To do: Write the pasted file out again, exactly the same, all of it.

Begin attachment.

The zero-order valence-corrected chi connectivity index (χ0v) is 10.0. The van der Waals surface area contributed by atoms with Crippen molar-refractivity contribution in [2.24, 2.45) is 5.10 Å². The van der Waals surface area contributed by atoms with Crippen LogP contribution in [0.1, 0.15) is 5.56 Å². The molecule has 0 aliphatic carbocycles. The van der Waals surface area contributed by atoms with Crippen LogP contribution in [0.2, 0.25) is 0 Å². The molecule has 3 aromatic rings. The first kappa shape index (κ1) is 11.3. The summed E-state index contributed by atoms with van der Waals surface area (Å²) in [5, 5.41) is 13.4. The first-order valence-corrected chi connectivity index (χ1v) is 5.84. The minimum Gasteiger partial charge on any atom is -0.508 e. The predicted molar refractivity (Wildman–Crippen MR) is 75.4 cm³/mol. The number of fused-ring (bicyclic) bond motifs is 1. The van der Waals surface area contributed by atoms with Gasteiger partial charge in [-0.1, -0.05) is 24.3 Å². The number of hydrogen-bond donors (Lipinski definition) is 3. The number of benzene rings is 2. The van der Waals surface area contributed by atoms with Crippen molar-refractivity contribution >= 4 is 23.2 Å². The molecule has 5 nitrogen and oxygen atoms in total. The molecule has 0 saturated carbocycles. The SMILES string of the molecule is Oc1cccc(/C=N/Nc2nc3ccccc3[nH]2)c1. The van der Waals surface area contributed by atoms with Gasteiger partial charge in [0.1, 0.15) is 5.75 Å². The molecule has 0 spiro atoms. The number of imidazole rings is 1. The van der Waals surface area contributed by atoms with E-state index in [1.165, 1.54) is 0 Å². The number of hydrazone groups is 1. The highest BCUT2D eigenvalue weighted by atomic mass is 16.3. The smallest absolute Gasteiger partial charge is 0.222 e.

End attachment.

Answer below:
The zero-order valence-corrected chi connectivity index (χ0v) is 10.0. The van der Waals surface area contributed by atoms with Crippen molar-refractivity contribution in [2.24, 2.45) is 5.10 Å². The van der Waals surface area contributed by atoms with Crippen LogP contribution in [0.1, 0.15) is 5.56 Å². The molecule has 0 aliphatic carbocycles. The van der Waals surface area contributed by atoms with Crippen LogP contribution in [0.2, 0.25) is 0 Å². The molecule has 3 aromatic rings. The first kappa shape index (κ1) is 11.3. The summed E-state index contributed by atoms with van der Waals surface area (Å²) in [5, 5.41) is 13.4. The first-order valence-corrected chi connectivity index (χ1v) is 5.84. The minimum Gasteiger partial charge on any atom is -0.508 e. The predicted molar refractivity (Wildman–Crippen MR) is 75.4 cm³/mol. The number of fused-ring (bicyclic) bond motifs is 1. The van der Waals surface area contributed by atoms with Gasteiger partial charge in [-0.1, -0.05) is 24.3 Å². The number of hydrogen-bond donors (Lipinski definition) is 3. The number of benzene rings is 2. The van der Waals surface area contributed by atoms with Crippen molar-refractivity contribution >= 4 is 23.2 Å². The molecule has 5 nitrogen and oxygen atoms in total. The molecule has 0 saturated carbocycles. The SMILES string of the molecule is Oc1cccc(/C=N/Nc2nc3ccccc3[nH]2)c1. The van der Waals surface area contributed by atoms with Gasteiger partial charge in [0.1, 0.15) is 5.75 Å². The molecule has 0 spiro atoms. The number of imidazole rings is 1. The van der Waals surface area contributed by atoms with E-state index in [1.165, 1.54) is 0 Å². The number of hydrazone groups is 1. The highest BCUT2D eigenvalue weighted by atomic mass is 16.3. The smallest absolute Gasteiger partial charge is 0.222 e.